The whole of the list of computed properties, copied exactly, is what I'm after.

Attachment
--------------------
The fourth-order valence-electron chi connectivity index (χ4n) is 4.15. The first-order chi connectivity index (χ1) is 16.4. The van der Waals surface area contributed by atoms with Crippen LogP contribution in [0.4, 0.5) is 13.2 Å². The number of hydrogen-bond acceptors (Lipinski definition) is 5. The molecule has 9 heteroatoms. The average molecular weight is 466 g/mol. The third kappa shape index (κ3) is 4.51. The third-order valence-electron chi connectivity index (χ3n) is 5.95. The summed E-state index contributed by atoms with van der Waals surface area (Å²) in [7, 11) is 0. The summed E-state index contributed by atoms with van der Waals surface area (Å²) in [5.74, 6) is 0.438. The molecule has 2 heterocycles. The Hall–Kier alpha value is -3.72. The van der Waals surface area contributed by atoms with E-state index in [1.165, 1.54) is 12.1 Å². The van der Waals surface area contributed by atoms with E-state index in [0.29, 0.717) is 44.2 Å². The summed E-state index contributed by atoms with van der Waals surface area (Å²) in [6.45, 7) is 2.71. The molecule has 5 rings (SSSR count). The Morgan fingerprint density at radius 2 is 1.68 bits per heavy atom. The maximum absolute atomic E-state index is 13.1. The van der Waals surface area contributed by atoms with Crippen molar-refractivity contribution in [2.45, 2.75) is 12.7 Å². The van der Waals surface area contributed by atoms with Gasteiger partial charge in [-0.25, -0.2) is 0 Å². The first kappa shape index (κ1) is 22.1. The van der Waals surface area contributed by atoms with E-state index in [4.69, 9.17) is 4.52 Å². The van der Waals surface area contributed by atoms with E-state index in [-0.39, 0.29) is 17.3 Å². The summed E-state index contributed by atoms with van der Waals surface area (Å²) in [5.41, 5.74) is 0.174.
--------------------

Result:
The fourth-order valence-electron chi connectivity index (χ4n) is 4.15. The first-order chi connectivity index (χ1) is 16.4. The van der Waals surface area contributed by atoms with Crippen LogP contribution in [0.4, 0.5) is 13.2 Å². The number of hydrogen-bond acceptors (Lipinski definition) is 5. The molecule has 9 heteroatoms. The average molecular weight is 466 g/mol. The third kappa shape index (κ3) is 4.51. The third-order valence-electron chi connectivity index (χ3n) is 5.95. The summed E-state index contributed by atoms with van der Waals surface area (Å²) in [7, 11) is 0. The summed E-state index contributed by atoms with van der Waals surface area (Å²) in [5.74, 6) is 0.438. The molecule has 2 heterocycles. The Hall–Kier alpha value is -3.72. The van der Waals surface area contributed by atoms with E-state index in [1.165, 1.54) is 12.1 Å². The van der Waals surface area contributed by atoms with E-state index in [0.29, 0.717) is 44.2 Å². The summed E-state index contributed by atoms with van der Waals surface area (Å²) in [6.45, 7) is 2.71. The molecule has 5 rings (SSSR count). The Morgan fingerprint density at radius 2 is 1.68 bits per heavy atom. The maximum absolute atomic E-state index is 13.1. The van der Waals surface area contributed by atoms with Crippen molar-refractivity contribution in [2.45, 2.75) is 12.7 Å². The van der Waals surface area contributed by atoms with Gasteiger partial charge in [-0.25, -0.2) is 0 Å². The first kappa shape index (κ1) is 22.1. The van der Waals surface area contributed by atoms with E-state index in [4.69, 9.17) is 4.52 Å². The van der Waals surface area contributed by atoms with E-state index in [-0.39, 0.29) is 17.3 Å². The summed E-state index contributed by atoms with van der Waals surface area (Å²) in [5.41, 5.74) is 0.174.